Bank of America Corp. has chosen Merrill Lynch & Co's chairman of municipal markets John Lawlor to lead its municipal unit after it completes its acquisition of the bank, a spokeswoman confirmed yesterday.

As head of public finance, Lawlor will oversee all municipal activities, including origination, sales, and trading. He will report to Bank of America's Gerhard Seebacher, who will be head of global credit products at the combined firm.

Lawlor's appointment was announced in an internal memo sent earlier this week. The memo did not include details on how Bank of America would structure the rest of the public finance department.

Merrill Lynch ranks second as a senior manager this year, underwriting issues with a par value of $40.7 billion, while Banc of America Securities LLC ranks seventh, underwriting issues with a par value $19.85 billion, according to Thomson Reuters. Banc of America has served as the senior manager on 346 issues, seven more than Merrill.

Bank of America earlier this month said it planned to cut between 30,000 to 35,000 jobs over the next three years as a result of the merger and the weak economic conditions. The firm had not yet completed its analysis and did not expect to have a final tally on job cuts until early next year, it said.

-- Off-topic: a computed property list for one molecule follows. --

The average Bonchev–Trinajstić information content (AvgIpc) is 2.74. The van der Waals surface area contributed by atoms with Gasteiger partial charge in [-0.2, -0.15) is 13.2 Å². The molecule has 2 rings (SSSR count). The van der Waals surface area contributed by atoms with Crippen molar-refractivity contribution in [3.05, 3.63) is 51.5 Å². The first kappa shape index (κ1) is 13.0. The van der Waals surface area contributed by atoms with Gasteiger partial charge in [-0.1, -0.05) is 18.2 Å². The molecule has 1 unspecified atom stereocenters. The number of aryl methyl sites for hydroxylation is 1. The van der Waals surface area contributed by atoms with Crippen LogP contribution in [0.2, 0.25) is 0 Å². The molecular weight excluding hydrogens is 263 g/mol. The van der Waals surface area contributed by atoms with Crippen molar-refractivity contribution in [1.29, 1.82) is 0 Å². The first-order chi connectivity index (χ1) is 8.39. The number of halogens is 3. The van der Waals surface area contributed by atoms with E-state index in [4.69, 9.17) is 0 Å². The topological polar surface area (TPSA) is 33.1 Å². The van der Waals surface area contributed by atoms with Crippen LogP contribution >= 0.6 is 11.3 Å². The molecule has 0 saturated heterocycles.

Cuts will come across all business lines and staff units, although details about specific units had not been determined, Bank of America said last week. Merrill Lynch in October laid off at least 20 public finance bankers and sales and trading professionals, sources told The Bond Buyer at the time.

Since agreeing to buy Merrill in September, Bank of America has rolled out announcements about its senior executives for the combined firm, pulling from both companies. John Thain, chairman and chief executive officer of Merrill Lynch, will stay on with the firm as president of global banking, securities, and wealth management, Bank of America chairman and CEO Ken Lewis announced in October.

Bank of America announced its agreement to purchase Merrill Lynch - known for its "thundering herd" of brokers - Sept. 15, the same day Lehman Brothers Holdings Inc. filed for bankruptcy. Originally worth about $50 billion, the deal's total value has fallen to about $20 billion as Bank of America's stock price has declined. Trading at $33.74 the Friday before the announcement, shares of Bank of America had fallen to $13.96 as of close yesterday.

Shareholders of both companies approved the deal earlier this month. Bank of America said it is targeting a closing date of Jan. 1 for the deal.

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